The power of REST API bindings

Published: 4/30/2018 1:47:20 PM

The release of DotVVM 2.0 is very close and we have spent last few months by testing DotVVM 2.0 in real projects to make sure the migration process is smooth.


According ot the survey we have published recently, we found our that the most wanted feature were REST API bindings. To demonstrate their power, we have built a sample application built only with REST API bindings. It is called Weekly Planner and it is available on GitHub.


image


Weekly Planner Sample

The app allows adding tasks to any of the days ina week, marking them as completed, editing and deleting them, and dragging them between the boxes. All these operations are handled by a REST API which is hosted in the same application; we are using ASP.NET MVC Core for that.

Thanks to the REST API bindings, the viewmodel is very small – it contains only the state of the modal dialogs, and a date which is used to determine the current week.

image


As you can see, the only method that is called using a classic DotVVM approach is the SignOut method. Because it makes a redirect, it cannot be ported to the REST API currently.

[Authorize]
public class DefaultViewModel : DotvvmViewModelBase
{

    public DateTime CurrentDate { get; set; } = DateTime.Today;

    public string UserName => Context.HttpContext.User.Identity.Name;

    public TaskDetailDialogViewModel AddDialog { get; set; } = new TaskDetailDialogViewModel();

    public TaskDetailDialogViewModel EditDialog { get; set; } = new TaskDetailDialogViewModel();



    public async Task SignOut()
    {
        await Context.GetAuthentication().SignOutAsync(CookieAuthenticationDefaults.AuthenticationScheme);
        await Context.GetAuthentication().SignOutAsync(OpenIdConnectDefaults.AuthenticationScheme);

        Context.RedirectToRoute(Context.Route.RouteName);
    }

}


The list of days and their tasks is not part of the viewmodel – the collections are used only by the controls in the page. The Repeater control which renders the boxes for the week days looks like this:

<dot:Repeater DataSource="{value: Api.RefreshOnChange(_api.ApiTasksGet(CurrentDate), _root.CurrentDate).Days}" 
              class="week-layout" WrapperTagName="section">


The _api.ApiTasksGet method is generated using DotVVM Command Line and it issues HTTP GET to /api/tasks.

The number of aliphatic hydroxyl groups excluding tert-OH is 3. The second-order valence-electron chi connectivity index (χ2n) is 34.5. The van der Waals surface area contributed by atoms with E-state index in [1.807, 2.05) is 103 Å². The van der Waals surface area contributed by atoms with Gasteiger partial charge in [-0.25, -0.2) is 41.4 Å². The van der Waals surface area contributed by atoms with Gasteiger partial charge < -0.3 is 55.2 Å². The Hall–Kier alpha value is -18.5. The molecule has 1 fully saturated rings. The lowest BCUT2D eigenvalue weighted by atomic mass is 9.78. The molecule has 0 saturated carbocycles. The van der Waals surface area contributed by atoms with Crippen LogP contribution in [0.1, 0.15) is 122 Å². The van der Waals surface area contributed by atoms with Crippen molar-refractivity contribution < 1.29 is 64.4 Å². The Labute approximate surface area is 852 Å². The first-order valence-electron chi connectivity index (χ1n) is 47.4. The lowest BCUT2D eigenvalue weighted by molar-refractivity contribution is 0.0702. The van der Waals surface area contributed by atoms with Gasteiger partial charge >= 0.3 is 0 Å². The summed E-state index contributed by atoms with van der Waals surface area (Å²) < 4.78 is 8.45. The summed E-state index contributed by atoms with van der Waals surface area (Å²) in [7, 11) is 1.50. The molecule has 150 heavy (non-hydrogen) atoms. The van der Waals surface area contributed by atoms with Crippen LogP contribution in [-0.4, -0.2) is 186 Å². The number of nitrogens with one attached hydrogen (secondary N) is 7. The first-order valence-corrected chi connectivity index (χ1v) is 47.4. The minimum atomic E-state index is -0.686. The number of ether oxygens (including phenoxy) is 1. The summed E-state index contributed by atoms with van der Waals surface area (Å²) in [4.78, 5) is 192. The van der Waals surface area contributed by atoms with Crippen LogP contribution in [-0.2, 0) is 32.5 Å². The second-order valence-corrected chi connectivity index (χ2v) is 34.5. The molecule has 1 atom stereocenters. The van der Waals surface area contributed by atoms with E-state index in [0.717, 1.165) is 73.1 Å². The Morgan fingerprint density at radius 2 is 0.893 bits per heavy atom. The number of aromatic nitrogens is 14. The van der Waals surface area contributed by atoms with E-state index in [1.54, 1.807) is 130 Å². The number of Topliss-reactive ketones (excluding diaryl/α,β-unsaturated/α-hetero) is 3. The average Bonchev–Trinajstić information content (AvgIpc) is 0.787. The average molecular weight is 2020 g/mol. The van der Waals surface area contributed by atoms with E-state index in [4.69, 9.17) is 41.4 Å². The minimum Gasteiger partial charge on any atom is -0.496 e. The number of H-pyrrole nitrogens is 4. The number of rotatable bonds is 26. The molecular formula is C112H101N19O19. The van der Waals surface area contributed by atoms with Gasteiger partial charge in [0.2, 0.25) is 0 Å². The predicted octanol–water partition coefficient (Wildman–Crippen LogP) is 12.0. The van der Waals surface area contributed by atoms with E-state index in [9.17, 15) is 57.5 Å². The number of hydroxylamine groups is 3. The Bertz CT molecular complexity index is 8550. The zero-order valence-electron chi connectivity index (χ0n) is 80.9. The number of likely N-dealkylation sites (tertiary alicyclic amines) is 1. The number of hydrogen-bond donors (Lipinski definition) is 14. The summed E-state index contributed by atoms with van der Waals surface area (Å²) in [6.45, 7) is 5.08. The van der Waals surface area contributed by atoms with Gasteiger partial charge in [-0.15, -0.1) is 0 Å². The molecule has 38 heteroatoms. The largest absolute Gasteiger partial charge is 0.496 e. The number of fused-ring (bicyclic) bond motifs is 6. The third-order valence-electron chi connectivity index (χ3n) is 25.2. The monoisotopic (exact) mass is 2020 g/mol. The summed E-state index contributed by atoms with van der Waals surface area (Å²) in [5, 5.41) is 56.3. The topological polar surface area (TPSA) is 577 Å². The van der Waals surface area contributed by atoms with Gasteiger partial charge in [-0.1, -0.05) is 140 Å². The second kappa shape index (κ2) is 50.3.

Notice the Api.RefreshOnChange which tells DotVVM to reevaluate the method _api.ApiTasksGet whenever _root.CurrentDate changes. Currently, we cannot do this automatically.

The great feature of REST API bindings in DotVVM is that the _api.ApiTasksGet method is also reevaluated whenever any POST, PUT or DELETE request is made to the same URL, so we can just add, edit or delete tasks and the Repeater is refreshed automatically – there is no need to play with Api.RefreshOnChange or Api.RefreshOnEvent methods.


Modal Dialogs

To keep the demo as simple as possible, we haven’t use any commercial controls for the dialogs. Instead, they are just <div> elements shown or hidden by a Visible binding. A couple of CSS then makes them look like modal dialogs.

Every modal dialog has a small object in the viewmodel. This object represents its state – whether the dialog is open, what’s in the text field and so on.

The dialogs are shown and hidden using Static Command bindings. Because the bindings are only manipulating with the viewmodel itself and don’t call any function on the server, the operations with a modal dialog do not require any communication with the server. The binding expression is just translated to JavaScript and evaluated on the client side.

<dot:LinkButton Click="{staticCommand: _root.AddDialog.IsDisplayed = true; _root.AddDialog.Task.DueDate = Date; _root.AddDialog.Task.Text = ""; _root.AddDialog.Focus = true}">
    <i class="far fa-plus-square fa-lg"></i> Add Task
</dot:LinkButton>

We are aware that the chain of assignments is not helping the cleanliness of the code and we will be definitely addressing this in next releases of DotVVM. Right now, one of the guys from DotVVM team works on a translation of C# methods to JavaScript, and we hope that this feature be added it in the framework soon. It would allow to declare this “ShowDialog” method in the viewmodel and have invoked by a LinkButton, still with no communication between the client and the server.


Drag & Drop

DotVVM didn’t offer any options for making a drag&drop functionality. In this sample application, you can find a custom control called DraggableList. It is not finished and there is definitely a lot work on it, but it allows to implement a basic drag&drop functionality in MVVM environment.